The cost — around $15,000 — is comparable to having a well dug.

"People say, ‘When is this damn thing gonna pay me back?’ And I say, ‘First shower.’"  

Heinichin says he does about 30 home systems a year — and he doesn’t want more customers.

"We weed ‘em out," he says. "If we do their system, then they become a Tank Town citizen — one of our people — and we have to take care of them. And some of these — you don’t want to take care of everybody."

However, to start the bottling business, he did need to do some convincing. Just not to customers.

"Government said, 'You can’t do that, because government’s not approved as a source for water,'" he says. "I say, 'OK, where do you get your water?'  They keep thinking, and I get ‘em up to the highland lakes.  ‘OK, so what fills that?’"

The Texas Commision on Environmental Quality eventually certified Tank Town as an approved public source of water.

*CORRECTION: The original version of this story misidentified the highway leading to Richard Heinichen’s home. It is U.S. 290. The text has been corrected.

 

VIDEO: Crow defends tube strike action

BBC - Wed, 2014-02-05 03:08
Bob Crow says he accepts that London Underground needs to modernise, but objects to the way changes are being implemented.

Koreas agree to family reunions

BBC - Wed, 2014-02-05 03:05
North and South Korea agree to hold reunions for families separated after the Korean War, in what could be the first such meetings since 2010.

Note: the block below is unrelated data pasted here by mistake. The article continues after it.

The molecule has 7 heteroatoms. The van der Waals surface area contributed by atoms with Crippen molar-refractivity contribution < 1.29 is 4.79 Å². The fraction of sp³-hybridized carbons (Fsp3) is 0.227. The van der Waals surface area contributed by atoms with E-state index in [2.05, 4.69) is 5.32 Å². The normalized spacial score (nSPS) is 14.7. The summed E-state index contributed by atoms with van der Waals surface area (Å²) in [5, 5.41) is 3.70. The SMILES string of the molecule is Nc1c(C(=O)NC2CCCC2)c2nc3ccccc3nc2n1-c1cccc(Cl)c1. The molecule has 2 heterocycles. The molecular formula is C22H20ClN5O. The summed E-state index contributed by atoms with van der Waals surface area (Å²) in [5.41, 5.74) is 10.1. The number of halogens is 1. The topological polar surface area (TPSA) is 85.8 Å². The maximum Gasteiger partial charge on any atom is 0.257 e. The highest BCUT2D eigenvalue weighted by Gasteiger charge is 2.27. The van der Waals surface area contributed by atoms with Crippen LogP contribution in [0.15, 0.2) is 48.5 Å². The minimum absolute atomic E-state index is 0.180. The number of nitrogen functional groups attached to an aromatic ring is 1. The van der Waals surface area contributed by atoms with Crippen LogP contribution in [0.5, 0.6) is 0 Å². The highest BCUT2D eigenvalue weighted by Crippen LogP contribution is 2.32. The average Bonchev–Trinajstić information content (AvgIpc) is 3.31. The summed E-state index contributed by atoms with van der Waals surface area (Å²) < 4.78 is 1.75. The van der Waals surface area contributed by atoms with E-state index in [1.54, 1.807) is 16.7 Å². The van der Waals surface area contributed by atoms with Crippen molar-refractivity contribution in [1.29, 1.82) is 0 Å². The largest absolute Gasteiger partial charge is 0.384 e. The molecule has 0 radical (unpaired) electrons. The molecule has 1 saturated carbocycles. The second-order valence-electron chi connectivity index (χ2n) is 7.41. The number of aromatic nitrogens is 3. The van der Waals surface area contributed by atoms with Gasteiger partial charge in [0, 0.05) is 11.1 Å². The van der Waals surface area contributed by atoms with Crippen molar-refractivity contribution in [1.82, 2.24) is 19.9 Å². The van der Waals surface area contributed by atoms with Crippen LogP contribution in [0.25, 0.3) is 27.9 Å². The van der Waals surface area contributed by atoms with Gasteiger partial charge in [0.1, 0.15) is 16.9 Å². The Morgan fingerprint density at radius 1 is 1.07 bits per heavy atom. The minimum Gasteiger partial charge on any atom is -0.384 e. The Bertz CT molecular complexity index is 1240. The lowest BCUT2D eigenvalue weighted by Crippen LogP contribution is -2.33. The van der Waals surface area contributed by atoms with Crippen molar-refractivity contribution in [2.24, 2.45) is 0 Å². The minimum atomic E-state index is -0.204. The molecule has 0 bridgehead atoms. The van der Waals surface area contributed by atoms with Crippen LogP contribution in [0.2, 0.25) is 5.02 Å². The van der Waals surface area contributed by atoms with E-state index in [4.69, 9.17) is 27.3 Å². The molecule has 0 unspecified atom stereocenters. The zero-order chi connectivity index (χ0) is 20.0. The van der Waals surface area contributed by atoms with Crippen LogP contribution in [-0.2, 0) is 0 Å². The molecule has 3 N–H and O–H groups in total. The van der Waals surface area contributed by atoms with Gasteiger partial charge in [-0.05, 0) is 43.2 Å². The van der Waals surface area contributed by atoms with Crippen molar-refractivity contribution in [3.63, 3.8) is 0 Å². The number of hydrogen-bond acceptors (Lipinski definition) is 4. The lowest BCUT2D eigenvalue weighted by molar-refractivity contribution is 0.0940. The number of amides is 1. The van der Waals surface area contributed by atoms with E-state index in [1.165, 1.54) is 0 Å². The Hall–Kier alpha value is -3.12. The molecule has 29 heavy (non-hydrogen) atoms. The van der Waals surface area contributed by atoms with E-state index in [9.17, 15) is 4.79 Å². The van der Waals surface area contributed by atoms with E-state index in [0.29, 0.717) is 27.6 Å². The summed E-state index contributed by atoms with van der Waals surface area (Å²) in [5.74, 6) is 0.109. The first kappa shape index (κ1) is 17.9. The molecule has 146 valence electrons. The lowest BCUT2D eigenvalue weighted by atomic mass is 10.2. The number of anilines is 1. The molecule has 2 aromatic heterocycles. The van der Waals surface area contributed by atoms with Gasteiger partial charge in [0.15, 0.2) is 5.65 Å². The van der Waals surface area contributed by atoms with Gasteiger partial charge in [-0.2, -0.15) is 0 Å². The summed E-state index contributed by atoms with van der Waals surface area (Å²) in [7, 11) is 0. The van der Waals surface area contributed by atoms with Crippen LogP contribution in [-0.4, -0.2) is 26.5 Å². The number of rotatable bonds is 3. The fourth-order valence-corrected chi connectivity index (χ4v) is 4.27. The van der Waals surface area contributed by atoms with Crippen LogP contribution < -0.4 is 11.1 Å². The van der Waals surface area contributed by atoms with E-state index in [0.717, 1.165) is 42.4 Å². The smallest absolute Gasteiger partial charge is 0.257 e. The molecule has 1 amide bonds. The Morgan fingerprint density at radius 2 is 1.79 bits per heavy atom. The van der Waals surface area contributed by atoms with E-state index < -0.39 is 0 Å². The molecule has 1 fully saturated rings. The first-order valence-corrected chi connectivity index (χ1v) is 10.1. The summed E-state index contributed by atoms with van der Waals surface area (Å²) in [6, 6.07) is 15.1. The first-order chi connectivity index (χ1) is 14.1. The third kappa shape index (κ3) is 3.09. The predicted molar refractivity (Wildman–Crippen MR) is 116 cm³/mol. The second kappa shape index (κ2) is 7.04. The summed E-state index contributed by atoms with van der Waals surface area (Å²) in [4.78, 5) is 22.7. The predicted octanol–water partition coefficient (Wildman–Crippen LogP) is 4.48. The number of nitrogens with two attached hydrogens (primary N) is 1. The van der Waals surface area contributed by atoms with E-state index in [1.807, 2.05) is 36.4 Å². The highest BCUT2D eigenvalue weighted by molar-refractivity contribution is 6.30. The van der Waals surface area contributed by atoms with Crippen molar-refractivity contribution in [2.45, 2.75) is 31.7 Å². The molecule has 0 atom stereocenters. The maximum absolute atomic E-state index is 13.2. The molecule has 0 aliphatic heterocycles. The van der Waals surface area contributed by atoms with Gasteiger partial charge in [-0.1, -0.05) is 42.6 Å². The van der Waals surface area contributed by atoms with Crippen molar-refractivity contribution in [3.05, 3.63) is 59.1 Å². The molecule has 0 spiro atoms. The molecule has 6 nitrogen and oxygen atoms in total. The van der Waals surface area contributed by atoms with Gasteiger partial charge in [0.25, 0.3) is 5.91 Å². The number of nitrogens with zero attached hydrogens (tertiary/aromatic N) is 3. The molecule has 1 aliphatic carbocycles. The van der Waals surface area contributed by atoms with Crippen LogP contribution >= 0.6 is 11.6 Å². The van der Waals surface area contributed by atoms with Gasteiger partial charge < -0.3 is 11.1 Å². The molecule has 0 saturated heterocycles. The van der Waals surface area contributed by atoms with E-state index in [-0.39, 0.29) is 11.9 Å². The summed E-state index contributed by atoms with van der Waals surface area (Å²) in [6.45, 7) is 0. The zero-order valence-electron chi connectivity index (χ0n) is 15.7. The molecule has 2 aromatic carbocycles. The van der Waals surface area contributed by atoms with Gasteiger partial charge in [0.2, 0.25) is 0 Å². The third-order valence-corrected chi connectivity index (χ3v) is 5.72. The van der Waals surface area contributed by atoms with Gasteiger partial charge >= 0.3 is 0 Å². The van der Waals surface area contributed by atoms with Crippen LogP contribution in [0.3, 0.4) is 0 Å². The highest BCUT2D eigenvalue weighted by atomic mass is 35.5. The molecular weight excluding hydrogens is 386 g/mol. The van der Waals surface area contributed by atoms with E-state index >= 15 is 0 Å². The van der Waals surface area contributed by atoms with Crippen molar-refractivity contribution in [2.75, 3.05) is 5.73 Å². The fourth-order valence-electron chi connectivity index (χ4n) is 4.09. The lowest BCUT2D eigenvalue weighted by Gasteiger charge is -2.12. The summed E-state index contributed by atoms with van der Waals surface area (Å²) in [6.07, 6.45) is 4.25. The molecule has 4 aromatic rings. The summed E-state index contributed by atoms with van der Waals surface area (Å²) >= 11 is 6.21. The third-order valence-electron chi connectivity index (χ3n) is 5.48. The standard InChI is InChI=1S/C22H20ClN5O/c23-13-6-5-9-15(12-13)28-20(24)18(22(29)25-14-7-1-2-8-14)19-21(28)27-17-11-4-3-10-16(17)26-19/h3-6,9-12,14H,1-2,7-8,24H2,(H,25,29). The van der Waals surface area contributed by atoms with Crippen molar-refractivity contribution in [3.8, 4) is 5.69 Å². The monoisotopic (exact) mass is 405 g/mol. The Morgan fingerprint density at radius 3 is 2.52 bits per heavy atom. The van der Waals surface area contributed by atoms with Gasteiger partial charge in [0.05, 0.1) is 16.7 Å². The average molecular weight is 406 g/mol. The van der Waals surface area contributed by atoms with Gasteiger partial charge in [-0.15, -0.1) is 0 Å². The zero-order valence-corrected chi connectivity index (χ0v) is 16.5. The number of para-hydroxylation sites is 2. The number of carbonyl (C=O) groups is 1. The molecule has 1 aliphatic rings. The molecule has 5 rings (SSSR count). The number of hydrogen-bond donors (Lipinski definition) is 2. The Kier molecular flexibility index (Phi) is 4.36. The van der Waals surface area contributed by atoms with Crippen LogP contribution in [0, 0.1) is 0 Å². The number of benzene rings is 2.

VIDEO: Move to decriminalise marijuana in DC

BBC - Wed, 2014-02-05 02:58
Washington DC has taken a first step towards decriminalizing small amounts of marijuana, joining a growing number of states that have already done so

UK warns of bank cyber-attack risk

BBC - Wed, 2014-02-05 02:55
Vince Cable warns of the vulnerability of Britain's banks and other critical infrastructure to cyber-attack at the first summit of industry regulators and spy chiefs.

AUDIO: Sci-fi films 'lack new ideas'

BBC - Wed, 2014-02-05 02:37
Louis Savy and Paul Cornell discuss how science fiction films have to keep up with new technologies and visions of the future.

Jaguar to build XJ model in India

BBC - Wed, 2014-02-05 02:29
Jaguar says it will build its XJ saloon car in India, but the company's chief executive tells the BBC he is "absolutely committed" to manufacturing cars in Britain.

Wiggins' children bullied over doping

BBC - Wed, 2014-02-05 02:28
Sir Bradley Wiggins says he had to move his children to a new school when his son was bullied amid the Lance Armstrong doping row.

Is UK's housing-finance system broken?

BBC - Wed, 2014-02-05 02:25
Tensions over whether making banks safer will restrict flow of credit

Late Pope's private notes go on sale

BBC - Wed, 2014-02-05 02:25
A collection of private observations by late Pope John Paul II on religious subjects goes on sale amid controversy in his native Poland.

VIDEO: Why don't more young people vote?

BBC - Wed, 2014-02-05 01:34
In the last General Election less than half of 18 to 24 year olds voted. Tim Muffett visits one organisation that is attempting to engage young people in politics.

VIDEO: Going into battle with the paparazzi

BBC - Wed, 2014-02-05 01:23
New York artist Adam Harvey explains why he invented an anti-paparazzi device.

Timing of Laudrup sacking 'bizarre'

BBC - Wed, 2014-02-05 01:21
Michael Laudrup's sacking as Swansea City manager is "bizarrely timed", according to former Wales striker Iwan Roberts.

Lib Dems 'would stop 45p tax cut'

BBC - Wed, 2014-02-05 01:21
Senior Lib Dem Treasury minister Danny Alexander says any cuts to the top rate of tax before the 2015 election will only happen "over my dead body".

Cambodia tests public bus system

BBC - Wed, 2014-02-05 01:09
Cambodia starts a trial run of a public bus system in the capital for the first time in over a decade in a bid to reduce traffic jams.

Anti-piracy app launched in UK

BBC - Wed, 2014-02-05 01:07
The UK music industry is launching an educational app that aims to put young people in the shoes of aspiring musicians.